In most family law disputes involving children, a court is required to act in the best interest of the children. But there may be exceptions – including when a parent suspects that a child he’s raised as his own isn’t really his after all.
Take a recent case in New Jersey where a man suspected that his wife had cheated on him and that one of their three children – who was by this point a young adult – wasn’t actually his. When the wife filed for divorce, the husband claimed she’d hid the fact that he was not the child’s biological father. He asked the court to order the wife and son to submit to genetic testing.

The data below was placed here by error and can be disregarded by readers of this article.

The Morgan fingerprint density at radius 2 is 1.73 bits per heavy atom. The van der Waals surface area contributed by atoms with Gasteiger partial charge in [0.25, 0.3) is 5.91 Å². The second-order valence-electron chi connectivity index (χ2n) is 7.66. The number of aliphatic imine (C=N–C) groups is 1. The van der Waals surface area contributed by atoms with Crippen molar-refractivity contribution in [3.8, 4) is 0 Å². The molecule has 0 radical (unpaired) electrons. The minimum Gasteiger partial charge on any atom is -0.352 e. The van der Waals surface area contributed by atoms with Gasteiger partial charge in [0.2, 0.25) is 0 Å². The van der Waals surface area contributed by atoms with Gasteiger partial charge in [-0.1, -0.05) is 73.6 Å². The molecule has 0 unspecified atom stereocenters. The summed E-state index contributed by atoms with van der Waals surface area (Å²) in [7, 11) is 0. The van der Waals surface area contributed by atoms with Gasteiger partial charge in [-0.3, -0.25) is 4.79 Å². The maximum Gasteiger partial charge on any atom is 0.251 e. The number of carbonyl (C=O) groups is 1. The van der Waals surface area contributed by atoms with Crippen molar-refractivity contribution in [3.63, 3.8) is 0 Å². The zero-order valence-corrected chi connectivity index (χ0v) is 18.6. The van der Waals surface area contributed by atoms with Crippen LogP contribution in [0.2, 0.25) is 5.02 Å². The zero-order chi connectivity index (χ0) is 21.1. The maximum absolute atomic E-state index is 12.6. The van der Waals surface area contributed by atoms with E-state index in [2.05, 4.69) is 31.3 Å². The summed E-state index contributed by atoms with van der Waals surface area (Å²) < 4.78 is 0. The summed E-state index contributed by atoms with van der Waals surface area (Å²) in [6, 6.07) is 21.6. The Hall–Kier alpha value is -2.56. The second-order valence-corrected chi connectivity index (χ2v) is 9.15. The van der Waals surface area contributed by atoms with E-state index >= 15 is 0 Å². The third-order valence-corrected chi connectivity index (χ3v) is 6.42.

The judge rejected this request on the grounds that the testing wouldn’t be in the best interest of the now 22-year-old son.
But the New Jersey Supreme Court disagreed. It said that in these circumstances and under New Jersey’s parentage law, the best interest of the child was only one of many factors to be considered when deciding about genetic testing.
The law on this issue differs quite a bit from state to state, and often depends on the unique circumstances of each case.